CO 1069-91-38

Download this image

More from this collection

Related by When

Support Pastpin!

Where: Unknown

Try to find the spot where the photographer was standing.

When: Unknown

Try to find the date or year when this image was made.
Description: 19.3.92 - 10

Date: 19 March 1892

Our Catalogue Reference: Part of CO 1069/91

This image is part of the Colonial Office photographic collection held at The National Archives, uploaded as part of the Africa Through a Lens project. Feel free to share it within the spirit of the Commons.

Our records about many of these images are limited. If you have more information about the people, places or events shown in an image, please use the comments section below. We have attempted to provide place information for the images automatically but our software may not have found the correct location.

Alternatively you could use the Suggestify tool to suggest the location of a picture.

For high quality reproductions of any item from our collection please contact our image library


Owner: The National Archives UK
Source: Flickr Commons
Views: 745
thenationalarchivesuk africathroughalens tna:piecereference=co1069p91 tna:subseriesreference=co1069ss1 tna:iaid=c11443332 tna:seriesreference=co1069 tna:divisionreference=cod32 tna:departmentreference=co heremakono guinea kemobilalé anglofrenchboundarycommission

Add Tags
  • profile


    • 14/Jul/2014 08:11:31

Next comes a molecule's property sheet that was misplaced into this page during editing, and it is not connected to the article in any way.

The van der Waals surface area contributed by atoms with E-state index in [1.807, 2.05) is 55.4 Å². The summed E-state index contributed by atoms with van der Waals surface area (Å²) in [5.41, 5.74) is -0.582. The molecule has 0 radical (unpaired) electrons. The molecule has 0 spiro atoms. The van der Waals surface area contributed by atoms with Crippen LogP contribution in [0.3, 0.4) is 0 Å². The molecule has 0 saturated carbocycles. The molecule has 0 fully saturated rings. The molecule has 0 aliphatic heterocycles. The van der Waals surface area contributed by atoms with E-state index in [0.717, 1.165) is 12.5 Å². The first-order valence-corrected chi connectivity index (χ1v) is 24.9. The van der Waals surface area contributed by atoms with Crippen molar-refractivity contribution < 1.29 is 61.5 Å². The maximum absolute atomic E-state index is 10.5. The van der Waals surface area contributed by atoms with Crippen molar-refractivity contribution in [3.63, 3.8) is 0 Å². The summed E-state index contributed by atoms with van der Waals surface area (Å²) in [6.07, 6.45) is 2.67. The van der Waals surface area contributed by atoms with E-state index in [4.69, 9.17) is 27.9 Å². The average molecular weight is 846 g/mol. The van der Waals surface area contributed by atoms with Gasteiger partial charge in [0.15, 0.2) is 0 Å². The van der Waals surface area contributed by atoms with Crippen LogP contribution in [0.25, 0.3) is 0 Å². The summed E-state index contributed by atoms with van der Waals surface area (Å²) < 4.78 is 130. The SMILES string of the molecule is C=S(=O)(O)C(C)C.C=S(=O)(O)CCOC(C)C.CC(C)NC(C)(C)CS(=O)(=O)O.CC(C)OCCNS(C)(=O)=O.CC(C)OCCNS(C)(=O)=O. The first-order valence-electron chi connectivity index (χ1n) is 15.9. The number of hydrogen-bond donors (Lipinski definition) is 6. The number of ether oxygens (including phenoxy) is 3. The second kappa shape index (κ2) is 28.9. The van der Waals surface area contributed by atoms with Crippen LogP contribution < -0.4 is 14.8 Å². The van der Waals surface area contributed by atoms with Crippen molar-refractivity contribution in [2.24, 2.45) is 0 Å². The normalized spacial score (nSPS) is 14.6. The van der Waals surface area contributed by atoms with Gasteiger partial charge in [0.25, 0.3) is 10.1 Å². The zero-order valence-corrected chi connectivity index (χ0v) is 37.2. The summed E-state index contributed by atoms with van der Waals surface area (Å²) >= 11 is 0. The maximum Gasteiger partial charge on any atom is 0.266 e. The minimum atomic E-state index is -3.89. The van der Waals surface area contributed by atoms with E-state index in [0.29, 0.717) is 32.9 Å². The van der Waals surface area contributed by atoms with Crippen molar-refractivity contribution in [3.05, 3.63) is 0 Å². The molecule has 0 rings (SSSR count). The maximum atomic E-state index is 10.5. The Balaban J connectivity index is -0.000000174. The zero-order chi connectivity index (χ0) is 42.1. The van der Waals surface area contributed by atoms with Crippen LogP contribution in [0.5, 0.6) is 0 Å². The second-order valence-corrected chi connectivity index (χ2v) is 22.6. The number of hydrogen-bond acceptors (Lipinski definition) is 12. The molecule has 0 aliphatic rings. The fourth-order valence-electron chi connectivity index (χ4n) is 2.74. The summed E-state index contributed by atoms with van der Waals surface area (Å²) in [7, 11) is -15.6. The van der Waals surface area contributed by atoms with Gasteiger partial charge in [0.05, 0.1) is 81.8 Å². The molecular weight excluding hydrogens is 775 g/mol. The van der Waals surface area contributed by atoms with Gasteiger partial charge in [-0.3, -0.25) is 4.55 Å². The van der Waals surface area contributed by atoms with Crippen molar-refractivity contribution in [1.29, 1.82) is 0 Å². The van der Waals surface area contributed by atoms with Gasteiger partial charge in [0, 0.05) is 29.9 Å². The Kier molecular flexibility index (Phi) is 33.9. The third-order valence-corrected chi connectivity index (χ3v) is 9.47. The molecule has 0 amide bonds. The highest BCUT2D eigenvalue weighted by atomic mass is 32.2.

This photograph is one of a series that was researched as part of the ‘Archives, Histories, Landscapes: Surveying Sierra Leone’s Cultural Memoryscape’ project funded by the British Academy and led by Paul Basu at University College London. It was taken during the Anglo-French Boundary Commission of 1891-92, which sought to determine the boundary between French Guinea and what would become the British Protectorate of Sierra Leone. The British contingent was led by Captain A. H. Kenney of the Royal Engineers. Other members of the British expedition included Surgeon Major J. J. Lamprey, the botanist G. F. Scott-Elliot, three non-commissioned officers of the Royal Engineers (Sergeant Gibson, 2nd Corporal McGregor and Lance-Corporal Lines), and a Sierra Leonean interpreter named Mahmadu Wakka. They were escorted by a troop of the Frontier Police under the command of Captain Campbell. During the expedition Scott-Elliot collected around 2,000 botanical specimens for Kew Herbarium and prepared a parliamentary report on his findings. Due to disagreements between the French and British parties, the Boundary Commission itself was not successful and was abandoned by the French Commissioners. A second, more successful Anglo-French Boundary Commission was organised in 1895-96, which demarcated much of the existing boundary between Guinea and Sierra Leone. At the time of the 1891-92 expedition, the region was being destabilised not only by the expansion of British and French colonial interests, but also by the aggressive tactics of Samory Touré’s Sofa army as it fought to maintain the territory of the Wassoulou Empire. Kenney reported that they saw ‘abundant evidence of the devastation wrought by the Sofas when they over-ran the country in 1885’, and as they proceeded further inland there were also signs of more recent conflict. Despite the failure of the Commission, the British contingent continued inland as far as Farana on the banks of the River Niger, and met with the Sofa general Kemo Bilalé at Heremakono before returning to Freetown. The photographs in this album document the progress of the expedition. Although the locations were not written alongside the photographs, they can be identified with varying degrees of accuracy by comparing the dates with the itinerary described by reports prepared by Kenney and Scott-Elliot. On 19 March 1892 the Commission arrived in Heremakono, in present day Guinea. Kenney describes Heremakono as consisting of a 'very large and very strong stockaded war camp', occupied by the Sofa general Kemo Bilalé. Outside the town was what Kenney describes as a 'parade ground' and a large cleared area that was used for military 'drills and cavalry exercises'. When the Commission arrived, they were met by some 20 balangi (xylophone) players and dancers, as well as a demonstration of Bilalé's military prowess, including displays of cavalry and infantry manoeuvres. Kenney reckoned that the total force paraded before the Commission amounted to over 2,300 men, including 150 horsemen.